The Doctor himself is a semi-immortal alien who can travel throughout space and time, in turn saving and complicating the lives of those he encounters. He often travels with companions who act as effective foils. These usually human characters help to bring the Doctor (figuratively and sometimes literally) down to earth. Because of his age, intelligence, and experience, he is occasionally tempted to look at the “big picture” when he finds solutions, rather than the individual details. The companions often remind him to ask, not if a solution “works” for people, but instead, “are they happy?” (“The Girl Who Waited”). The themes of mercy and justice are addressed repeatedly in Doctor Who, particularly in Eccleston’s time as the ninth regeneration. However, “A Town Called Mercy,” a recent episode from this current season, is an excellent example of the attitude Doctor Who strives to express.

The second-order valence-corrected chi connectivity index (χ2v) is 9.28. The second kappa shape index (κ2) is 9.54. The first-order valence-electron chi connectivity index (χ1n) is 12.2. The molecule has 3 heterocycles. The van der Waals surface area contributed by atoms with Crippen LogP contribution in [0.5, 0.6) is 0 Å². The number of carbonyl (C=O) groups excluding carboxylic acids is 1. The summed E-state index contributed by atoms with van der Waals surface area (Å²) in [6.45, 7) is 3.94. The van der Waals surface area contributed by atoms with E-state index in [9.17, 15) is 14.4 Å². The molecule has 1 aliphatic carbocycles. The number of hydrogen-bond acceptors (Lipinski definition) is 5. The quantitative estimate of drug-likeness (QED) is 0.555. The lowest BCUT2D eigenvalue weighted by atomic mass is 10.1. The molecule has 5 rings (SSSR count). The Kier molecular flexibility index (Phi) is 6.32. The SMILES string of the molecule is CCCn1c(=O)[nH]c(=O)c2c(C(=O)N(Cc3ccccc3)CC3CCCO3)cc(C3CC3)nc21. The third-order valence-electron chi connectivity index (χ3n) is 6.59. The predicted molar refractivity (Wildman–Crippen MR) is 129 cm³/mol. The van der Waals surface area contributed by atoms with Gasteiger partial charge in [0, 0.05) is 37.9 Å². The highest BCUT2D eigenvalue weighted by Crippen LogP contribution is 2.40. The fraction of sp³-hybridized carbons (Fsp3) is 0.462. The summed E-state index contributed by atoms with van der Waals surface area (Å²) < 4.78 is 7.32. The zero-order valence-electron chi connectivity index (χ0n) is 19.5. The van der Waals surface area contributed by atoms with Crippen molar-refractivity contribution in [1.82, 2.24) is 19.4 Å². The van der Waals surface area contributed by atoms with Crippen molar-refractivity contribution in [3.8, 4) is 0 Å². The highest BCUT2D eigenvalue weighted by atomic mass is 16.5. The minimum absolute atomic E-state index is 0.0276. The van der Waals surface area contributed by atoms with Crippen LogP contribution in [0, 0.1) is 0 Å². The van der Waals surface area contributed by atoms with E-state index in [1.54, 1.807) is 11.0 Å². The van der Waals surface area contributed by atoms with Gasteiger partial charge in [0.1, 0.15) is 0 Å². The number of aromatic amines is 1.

While the show has an affirming message, it does not paint a simplified view of the human (or alien, as the case may be) soul. The show does have its share of one-dimensional antagonists, but the best villains in Doctor Who challenge the viewer’s ethics because they are not easily categorized. In “A Town Called Mercy,” the Doctor (now in his eleventh regeneration) deliberates over whether or not he should allow a war criminal to be killed by someone set on vengeance. The war criminal is Kahler-Jex, an alien doctor and scientist who experimented on his own kind to create cyborgs to help his people win a war. He landed near Mercy, a tiny 19th-century town in the American west, in the course of his escape from a man with a vendetta against him. This man, Kahler-Tek, whom the inhabitants of Mercy call the Gunslinger, is one of Kahler-Jex’s own violent creations. He cuts off supplies to the town and threatens the inhabitants in his desire to reclaim and kill Kahler-Jex.